AsianScientist (Jan. 19, 2016) – With the right training and attitude, PhD students will flourish in their scientific careers despite a competitive job market, said a panel of distinguished Nobel laureates at the Global Young Scientists Summit 2016 (GYSS@one-north 2016), taking place from 17-22 January, 2016, at the Singapore University of Technology and Design.
The panel, which met on Monday to discuss the topic “The PhD Degree: Commodity or Commonplace?,” was chaired by Professor Tan Chorh Chuan, president of the National University of Singapore, and comprised Nobel laureates Serge Haroche (Physics, 2012), Harald zur Hausen (Physiology or Medicine, 2005), Arieh Warshel (Chemistry, 2013), Ei-ichi Negishi (Chemistry, 2010) and John Robin Warren (Physiology or Medicine, 2008).
Quantity versus quality
The issue at hand is one of supply and demand, the panel members agreed. A rapid increase in the number of PhD candidates being trained—together with a much more gradual increase in academic jobs available worldwide—have made entering the traditional and preferred route of academia much harder, explained Tan. This phenomenon is also true for industry, he noted.
“At the same time, industry has been somewhat slower in being able to keep pace with the number of PhDs that are being trained. Clearly, this varies from sector to sector, but on a whole—and in particular, in the life sciences—the uptake by industry has been slower than the numbers trained,” he said.
Professor Harald zur Hausen was of the opinion that it is not the number of PhD students that pose the problem, but the quality of the training provided. More attention should be paid to helping PhD students become independent researchers, he said.
“As long as PhDs have the opportunity to work at least in a large part independently, to develop their own eventual ideas during this period of time, then it’s highly worthwhile. [For example] in the medical field, some technicians are told by their mentors exactly each individual step of the experimentation that they will do; I think it’s not really that kind of training which we should aim for,” he said.
zur Hausen, whose groundbreaking research showed that human papilloma virus (HPV) caused cervical cancer, said that such ‘hand-holding’ also leads to the issue of ‘scientific inbreeding,’ where students continue to work in the areas of their mentors instead of venturing out into new research domains.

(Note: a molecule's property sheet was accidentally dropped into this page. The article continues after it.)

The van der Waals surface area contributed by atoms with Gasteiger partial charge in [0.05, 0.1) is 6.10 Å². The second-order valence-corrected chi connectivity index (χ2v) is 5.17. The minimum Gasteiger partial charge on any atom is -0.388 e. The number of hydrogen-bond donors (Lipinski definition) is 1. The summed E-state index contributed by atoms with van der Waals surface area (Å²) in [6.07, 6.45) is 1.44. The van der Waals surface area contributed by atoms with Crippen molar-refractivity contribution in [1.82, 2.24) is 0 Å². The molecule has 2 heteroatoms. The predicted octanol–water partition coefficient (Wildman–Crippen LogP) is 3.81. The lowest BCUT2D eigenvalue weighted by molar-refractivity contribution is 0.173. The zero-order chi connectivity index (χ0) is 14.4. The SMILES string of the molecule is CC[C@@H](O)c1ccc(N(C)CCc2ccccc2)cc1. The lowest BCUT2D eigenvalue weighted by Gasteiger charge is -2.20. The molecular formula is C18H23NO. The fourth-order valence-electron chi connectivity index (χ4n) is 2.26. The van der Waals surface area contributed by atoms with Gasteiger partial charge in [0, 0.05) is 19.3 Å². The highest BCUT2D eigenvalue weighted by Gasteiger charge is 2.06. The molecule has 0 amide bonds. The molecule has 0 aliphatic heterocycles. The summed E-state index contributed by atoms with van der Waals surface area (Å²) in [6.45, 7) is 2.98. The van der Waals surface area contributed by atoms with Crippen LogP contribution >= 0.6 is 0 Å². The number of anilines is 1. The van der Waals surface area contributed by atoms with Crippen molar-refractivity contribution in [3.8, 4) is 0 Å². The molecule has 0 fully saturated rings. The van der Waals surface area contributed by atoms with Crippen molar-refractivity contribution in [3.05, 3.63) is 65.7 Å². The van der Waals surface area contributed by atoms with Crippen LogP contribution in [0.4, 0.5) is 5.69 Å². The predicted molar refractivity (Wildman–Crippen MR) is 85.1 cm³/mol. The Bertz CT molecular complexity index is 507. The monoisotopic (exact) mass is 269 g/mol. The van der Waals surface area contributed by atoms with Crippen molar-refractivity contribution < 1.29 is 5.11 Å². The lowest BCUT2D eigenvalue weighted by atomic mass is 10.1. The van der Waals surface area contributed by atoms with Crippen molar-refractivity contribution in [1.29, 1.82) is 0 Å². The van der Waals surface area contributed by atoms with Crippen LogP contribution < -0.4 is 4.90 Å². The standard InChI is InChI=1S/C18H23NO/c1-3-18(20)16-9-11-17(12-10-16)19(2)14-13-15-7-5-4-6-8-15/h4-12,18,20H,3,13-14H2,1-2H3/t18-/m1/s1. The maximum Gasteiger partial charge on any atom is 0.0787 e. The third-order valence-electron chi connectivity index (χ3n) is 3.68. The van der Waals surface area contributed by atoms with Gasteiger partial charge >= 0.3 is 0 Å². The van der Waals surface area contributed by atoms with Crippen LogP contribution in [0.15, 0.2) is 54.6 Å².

Staying competitive and employable
So how do mentors best advise young scientists not to be discouraged by the pressures of an increasingly saturated market?
Professor John Robin Warren suggested that PhD students be aware of what job opportunities are available around them. According to him, a little initiative and a self-starter attitude goes a long way.
“If there’s anything that they are interested in, they should try and learn while they are actually doing their PhD—get in touch with industry people,” he advised. “A lot of people do quite well by actually being well known before they finish their PhD, and for the company that they are interested in to know them.”
Indeed, Warren recounted how he was once well known for an entirely undesirable reason: His scientific research was not only met with scorn, he was also described as “that pathologist who is trying to make gastritis an infection.” But the lack of support from his colleagues did not deter him from subsequently going on to show Helicobacter pylori’s central role in causing gastritis and peptic ulcers.
Changing industry attitudes
Professor Serge Haroche, who developed a photon trap to empirically study the properties of light in a non-destructive manner, pointed out that hiring managers need to change their perceptions of PhD holders and be part of the solution.
“If there is a problem now, it’s partly because of universities, which may produce too many PhDs; but it’s also the fault of the companies and enterprises, which do not make use enough of all the talent and expertise that are developed during the PhD time,” he said.
We must ‘educate’ private companies on how it is in their best interests to hire PhD holders who bring unique qualities to the table, Haroche added.
“[These companies] prefer to hire people who have been in management all their lives, who started working in political sciences or human resources, because they think these people are better to manage or work in companies. I think it’s a mistake and I think PhDs should better advertised and better used.”
Haroche then shared his rather insightful take on the real world value of a PhD—that by doing something which has never been done before, one doesn’t just learn how to solve questions, but also how to ask good ones.
“If you work in a company, even if not in science … if you know how to ask good questions, you will be a better manager,” he mused.
Asian Scientist Magazine is a media partner of the GYSS@one-north 2016.
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